Bono: History of Rock & Roll
In early 1995, Time Life Video, Time (Inc.), and Warner Bros. Domestic Television distributed a lengthy documentary titled "The History Of Rock & Roll." The series was also shown on the Fox TV network in the U.S. This is the text of Bono's interview which was excerpted throughout the documentary.
Bono on Elvis, the early years, and the future of Rock
QUESTION: U2 got together as a garage band in Dublin. When was that?
BONO: We got together in 1976. It was an odd thing. At the time, right across the world it would appear, people were just fed up with stinking rich, mega-rock groups -- like U2 have now become -- and they formed little small garage combos as a reaction. We were part of that, and it was kind of a back-to-basics Rock 'n' Roll. We couldn't play. In fact, we formed the band before we could play and we formed the band based on people. We were into the people, you know, we wanted to hang out and the guitars and drums were really just an excuse.
QUESTION: What kind of impact did the British punk movement have on you? The Clash, the Sex Pistols?
BONO: John Lydon's voice was extraordinary. It was like that Munch picture, "The Scream." It was just this big howl. He was second generation Irish living in England. The Sex Pistols were just blowing everything out of the way. It was an incredible roar of Rock 'n' Roll, the Clash, too. I mean, we related to the Clash. The politics. But I think it was more ... just the way they walked. [he chuckles] It was the shoes, both of them.
QUESTION: There was a certain element of violence in Punk.
BONO: Yeah there was, but spittin' on your heroes has been popular ever since. In different ways, maybe that's okay, and maybe that was the part of Punk -- about the anti-hero, really.
QUESTION: Punk had a sense of hopelessness, a cynical-ness, yet there was something very different about U2 in terms of their message.
BONO: We thought we were a punk band for about a minute and I remember we played support to some punk band in a bar downtown. We were just waffling on about some existential notions on some odd beat, and I remember somebody shouting from the audience, "There's more punk in the Monkeys!" [he laughs] So, I guess we were just coming from a different place. But we related to that spirit, you know.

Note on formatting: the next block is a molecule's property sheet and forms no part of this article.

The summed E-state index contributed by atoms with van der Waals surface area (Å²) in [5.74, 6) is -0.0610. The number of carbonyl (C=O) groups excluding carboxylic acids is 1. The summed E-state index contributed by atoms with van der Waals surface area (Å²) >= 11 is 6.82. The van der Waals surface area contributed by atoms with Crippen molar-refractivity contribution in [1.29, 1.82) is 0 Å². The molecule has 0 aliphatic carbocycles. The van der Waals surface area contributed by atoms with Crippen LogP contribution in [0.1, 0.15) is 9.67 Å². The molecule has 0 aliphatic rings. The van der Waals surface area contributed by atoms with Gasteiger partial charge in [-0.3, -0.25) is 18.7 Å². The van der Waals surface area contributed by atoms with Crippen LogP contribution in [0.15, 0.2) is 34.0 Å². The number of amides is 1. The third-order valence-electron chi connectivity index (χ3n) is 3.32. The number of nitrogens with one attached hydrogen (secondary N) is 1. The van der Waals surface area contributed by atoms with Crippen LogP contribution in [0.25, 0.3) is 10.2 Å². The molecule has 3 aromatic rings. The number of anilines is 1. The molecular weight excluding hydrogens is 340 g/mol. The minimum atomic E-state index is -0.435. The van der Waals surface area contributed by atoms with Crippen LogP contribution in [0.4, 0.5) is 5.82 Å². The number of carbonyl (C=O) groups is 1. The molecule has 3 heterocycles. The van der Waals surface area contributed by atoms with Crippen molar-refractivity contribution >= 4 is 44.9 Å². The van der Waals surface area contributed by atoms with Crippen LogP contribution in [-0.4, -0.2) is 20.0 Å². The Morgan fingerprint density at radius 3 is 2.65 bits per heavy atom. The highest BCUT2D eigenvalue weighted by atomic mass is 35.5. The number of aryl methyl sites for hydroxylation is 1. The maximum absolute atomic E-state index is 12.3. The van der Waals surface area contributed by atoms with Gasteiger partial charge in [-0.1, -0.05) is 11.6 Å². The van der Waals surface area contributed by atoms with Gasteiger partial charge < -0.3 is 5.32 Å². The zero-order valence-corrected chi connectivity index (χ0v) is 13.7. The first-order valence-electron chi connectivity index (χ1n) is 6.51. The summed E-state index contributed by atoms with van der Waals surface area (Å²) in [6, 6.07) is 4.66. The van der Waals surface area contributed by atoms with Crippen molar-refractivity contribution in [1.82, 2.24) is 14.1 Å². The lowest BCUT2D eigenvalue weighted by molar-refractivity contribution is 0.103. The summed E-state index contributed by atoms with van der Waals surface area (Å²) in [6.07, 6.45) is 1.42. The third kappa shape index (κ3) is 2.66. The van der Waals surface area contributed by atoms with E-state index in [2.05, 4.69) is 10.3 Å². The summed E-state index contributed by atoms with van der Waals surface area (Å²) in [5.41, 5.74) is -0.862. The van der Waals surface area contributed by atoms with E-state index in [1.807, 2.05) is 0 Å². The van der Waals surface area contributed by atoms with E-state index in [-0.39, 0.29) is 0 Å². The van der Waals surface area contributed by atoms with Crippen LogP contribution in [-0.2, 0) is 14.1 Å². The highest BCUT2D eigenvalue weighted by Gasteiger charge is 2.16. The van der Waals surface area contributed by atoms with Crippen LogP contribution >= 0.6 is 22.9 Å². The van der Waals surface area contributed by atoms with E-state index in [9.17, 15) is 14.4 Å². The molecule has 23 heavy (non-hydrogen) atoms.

QUESTION: What about the Ramones?
BONO: The Ramones kind of saved our neck at one point because we were rehearsing one day and a TV director was coming down to see us. He was going to put us on a TV show. He'd heard that we were writing our own songs and he thought that was kind of unusual because we were all fifteen and sixteen years old. He thought 'this'll be interesting.' So he came down to see us in Mount Temple, and we had been fighting in the rehearsal. Guitars were being thrown at various members. It was a horrible scene early on and we couldn't agree on how one of our songs should go -- the song we wanted to play to him. So when he walked in the door, we hadn't got our song prepared so we thought, well, that was the end of it. But actually, I told the band to play three Ramone songs that we'd learned earlier in the week. We lied and told the director they were ours and he believed us and put us on the show. I told Joey Ramone this later. We changed it to our song when we got on the show, so nobody else knows. I owe Joey one.
QUESTION: You once said that Punk was a revolution, but it wasn't a real one. What did you mean by that?
BONO: It was a style revolution more than anything else. See, in the UK, they really relate to nihilist ideas and they like all that hard stuff. When it comes to dance music, they need a lot of drugs to dance. I think it was a way of disguising those other things that are not allowed in England. It was just a different kind of 'Stiff Upper Lip.' In Punk there was a lot of fascist imagery. Of course, it was supposed to be debunking fascism, but in all honesty, some of the punks I hung out with were not aware of that.